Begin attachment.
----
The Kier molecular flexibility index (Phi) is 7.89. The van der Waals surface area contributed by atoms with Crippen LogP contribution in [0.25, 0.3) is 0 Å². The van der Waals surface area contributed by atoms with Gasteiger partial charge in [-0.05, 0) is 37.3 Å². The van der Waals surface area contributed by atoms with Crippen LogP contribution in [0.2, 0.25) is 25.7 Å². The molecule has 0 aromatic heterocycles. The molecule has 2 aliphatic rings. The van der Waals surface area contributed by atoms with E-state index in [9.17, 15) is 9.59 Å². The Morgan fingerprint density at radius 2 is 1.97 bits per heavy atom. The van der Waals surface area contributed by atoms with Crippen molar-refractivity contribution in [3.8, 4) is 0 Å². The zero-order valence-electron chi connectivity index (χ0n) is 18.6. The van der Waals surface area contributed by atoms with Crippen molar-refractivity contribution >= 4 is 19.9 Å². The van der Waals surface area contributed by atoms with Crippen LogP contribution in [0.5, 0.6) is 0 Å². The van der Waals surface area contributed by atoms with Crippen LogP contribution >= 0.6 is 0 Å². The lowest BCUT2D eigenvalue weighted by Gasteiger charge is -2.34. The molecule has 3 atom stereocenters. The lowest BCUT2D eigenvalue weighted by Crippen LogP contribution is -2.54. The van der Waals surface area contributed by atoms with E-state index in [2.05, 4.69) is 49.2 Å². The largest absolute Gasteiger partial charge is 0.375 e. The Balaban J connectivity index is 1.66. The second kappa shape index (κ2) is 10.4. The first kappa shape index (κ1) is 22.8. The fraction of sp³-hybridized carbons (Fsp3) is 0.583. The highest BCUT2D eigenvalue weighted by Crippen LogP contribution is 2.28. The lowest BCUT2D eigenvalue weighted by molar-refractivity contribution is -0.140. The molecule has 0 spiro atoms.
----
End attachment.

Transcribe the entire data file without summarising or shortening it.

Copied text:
The Kier molecular flexibility index (Phi) is 7.89. The van der Waals surface area contributed by atoms with Crippen LogP contribution in [0.25, 0.3) is 0 Å². The van der Waals surface area contributed by atoms with Gasteiger partial charge in [-0.05, 0) is 37.3 Å². The van der Waals surface area contributed by atoms with Crippen LogP contribution in [0.2, 0.25) is 25.7 Å². The molecule has 0 aromatic heterocycles. The molecule has 2 aliphatic rings. The van der Waals surface area contributed by atoms with E-state index in [9.17, 15) is 9.59 Å². The Morgan fingerprint density at radius 2 is 1.97 bits per heavy atom. The van der Waals surface area contributed by atoms with Crippen molar-refractivity contribution in [3.8, 4) is 0 Å². The zero-order valence-electron chi connectivity index (χ0n) is 18.6. The van der Waals surface area contributed by atoms with Crippen molar-refractivity contribution >= 4 is 19.9 Å². The van der Waals surface area contributed by atoms with Crippen LogP contribution in [0.5, 0.6) is 0 Å². The van der Waals surface area contributed by atoms with Crippen LogP contribution >= 0.6 is 0 Å². The lowest BCUT2D eigenvalue weighted by Gasteiger charge is -2.34. The molecule has 3 atom stereocenters. The lowest BCUT2D eigenvalue weighted by Crippen LogP contribution is -2.54. The van der Waals surface area contributed by atoms with E-state index in [2.05, 4.69) is 49.2 Å². The largest absolute Gasteiger partial charge is 0.375 e. The Balaban J connectivity index is 1.66. The second kappa shape index (κ2) is 10.4. The first kappa shape index (κ1) is 22.8. The fraction of sp³-hybridized carbons (Fsp3) is 0.583. The highest BCUT2D eigenvalue weighted by Crippen LogP contribution is 2.28. The lowest BCUT2D eigenvalue weighted by molar-refractivity contribution is -0.140. The molecule has 0 spiro atoms.